We have an occurrence date and we find the policy where that occurrence date falls within the policy period. That’s the policy that will respond to the claim even if the policy has expired.
On the claims-made policy, we also need to know the date of the occurrence, but more on that in a moment. Before we deal with that, we need another date, the date the claim was made. That is what first triggers discovering what policy may cover the claim. As long as the claim is made within the policy period, there is potentially coverage.
That’s not completely true. It is possible that a claim made after the expiration of the policy may be covered if the policy has an extended reporting period. This is an additional amount of time for a claimant to make a claim against a policy that has expired and not been renewed with the same carrier. That’s also another story.
Let’s get back to our occurrence. Once we know the date that the claim is made, we need to find out when the occurrence happened. Why is this important if we are going to base coverage on when the claim is made? That’s a really good question. Thank you. You need to know the occurrence date so that you can compare it to the retroactive date.
The retroactive date is a date listed on the claims-made policy that gives you coverage back in time to before the beginning of the current policy period. Many times, the retroactive date will be set to the date when the carrier first wrote coverage for this insured. This is a way that a carrier can protect itself from those potential occurrences that may have happened before they started writing the policy.
The occurrence policy only cares when the thing happened that caused someone damages. That’s the occurrence date and whatever policy was active when the occurrence took place will cover the claim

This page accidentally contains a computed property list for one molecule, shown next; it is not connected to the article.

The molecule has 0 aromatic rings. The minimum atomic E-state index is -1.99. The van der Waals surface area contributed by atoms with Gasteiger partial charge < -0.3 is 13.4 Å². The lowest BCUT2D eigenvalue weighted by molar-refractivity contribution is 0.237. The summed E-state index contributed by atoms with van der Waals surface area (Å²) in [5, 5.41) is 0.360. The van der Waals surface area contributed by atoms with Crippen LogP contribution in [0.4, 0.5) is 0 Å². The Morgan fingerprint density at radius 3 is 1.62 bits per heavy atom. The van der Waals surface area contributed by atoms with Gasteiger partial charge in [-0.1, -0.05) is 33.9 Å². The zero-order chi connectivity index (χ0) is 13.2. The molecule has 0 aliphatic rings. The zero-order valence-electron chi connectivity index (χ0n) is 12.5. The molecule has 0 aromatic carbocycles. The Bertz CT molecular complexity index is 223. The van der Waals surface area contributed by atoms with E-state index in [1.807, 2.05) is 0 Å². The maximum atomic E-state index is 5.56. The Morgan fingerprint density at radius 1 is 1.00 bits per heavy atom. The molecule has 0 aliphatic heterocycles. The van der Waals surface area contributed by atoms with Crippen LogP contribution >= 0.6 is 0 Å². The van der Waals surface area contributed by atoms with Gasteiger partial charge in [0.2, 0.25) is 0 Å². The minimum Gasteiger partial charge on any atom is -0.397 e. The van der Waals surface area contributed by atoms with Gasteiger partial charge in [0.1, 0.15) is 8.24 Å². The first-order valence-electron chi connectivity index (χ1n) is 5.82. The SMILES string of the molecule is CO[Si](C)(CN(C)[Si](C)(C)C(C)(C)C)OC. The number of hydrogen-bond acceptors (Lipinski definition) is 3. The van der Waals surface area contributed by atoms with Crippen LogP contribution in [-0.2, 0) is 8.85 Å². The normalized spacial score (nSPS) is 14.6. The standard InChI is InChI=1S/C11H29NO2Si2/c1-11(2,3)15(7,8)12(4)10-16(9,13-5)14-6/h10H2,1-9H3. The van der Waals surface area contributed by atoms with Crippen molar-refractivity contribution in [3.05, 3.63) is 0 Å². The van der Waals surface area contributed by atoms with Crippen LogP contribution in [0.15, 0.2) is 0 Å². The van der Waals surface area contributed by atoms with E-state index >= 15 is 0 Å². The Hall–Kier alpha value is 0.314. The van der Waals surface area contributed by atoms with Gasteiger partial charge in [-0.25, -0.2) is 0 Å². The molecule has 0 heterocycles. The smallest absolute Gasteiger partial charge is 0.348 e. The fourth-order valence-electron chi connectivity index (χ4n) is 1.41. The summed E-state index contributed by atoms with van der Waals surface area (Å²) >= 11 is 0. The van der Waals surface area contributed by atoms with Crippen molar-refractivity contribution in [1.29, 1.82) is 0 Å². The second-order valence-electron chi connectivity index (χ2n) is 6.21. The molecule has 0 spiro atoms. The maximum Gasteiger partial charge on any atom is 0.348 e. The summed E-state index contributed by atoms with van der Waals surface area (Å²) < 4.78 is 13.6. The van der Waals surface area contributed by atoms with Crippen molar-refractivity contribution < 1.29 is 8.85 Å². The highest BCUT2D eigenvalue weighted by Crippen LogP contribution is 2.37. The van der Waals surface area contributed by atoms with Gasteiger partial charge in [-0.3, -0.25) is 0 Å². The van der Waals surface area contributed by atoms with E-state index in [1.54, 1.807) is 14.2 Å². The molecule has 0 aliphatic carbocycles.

The claims-made policy cares about three dates. Maybe you can remember them as COR: the date the Claim was made, the date of the Occurrence, and the Retroactive date.
Why is it a bad idea to have a primary policy that’s an occurrence policy with an excess policy that is claims-made? I must make it clear again that this is an unusual situation. We don’t see this all the time, but it happens. Just ask the agent that asked us about it. Remember that the occurrence date triggers coverage on a specific occurrence policy. The policy that was in effect when the occurrence took place is the policy that responds. As long as there was a policy in force on that date that covered that occurrence, we have a chance for coverage.
The excess policy is claims-made and cares about the COR dates. The claim was made during the policy period so that’s good. There is an occurrence date that we can identify so there’s that. The problem comes because the occurrence date was before the retroactive date. That excess policy will not provide coverage for that claim.
There’s more to this conversation, including how you actually determine the occurrence date and what happens if the insured switches between occurrence and claims-made forms. We’ll save that for another day.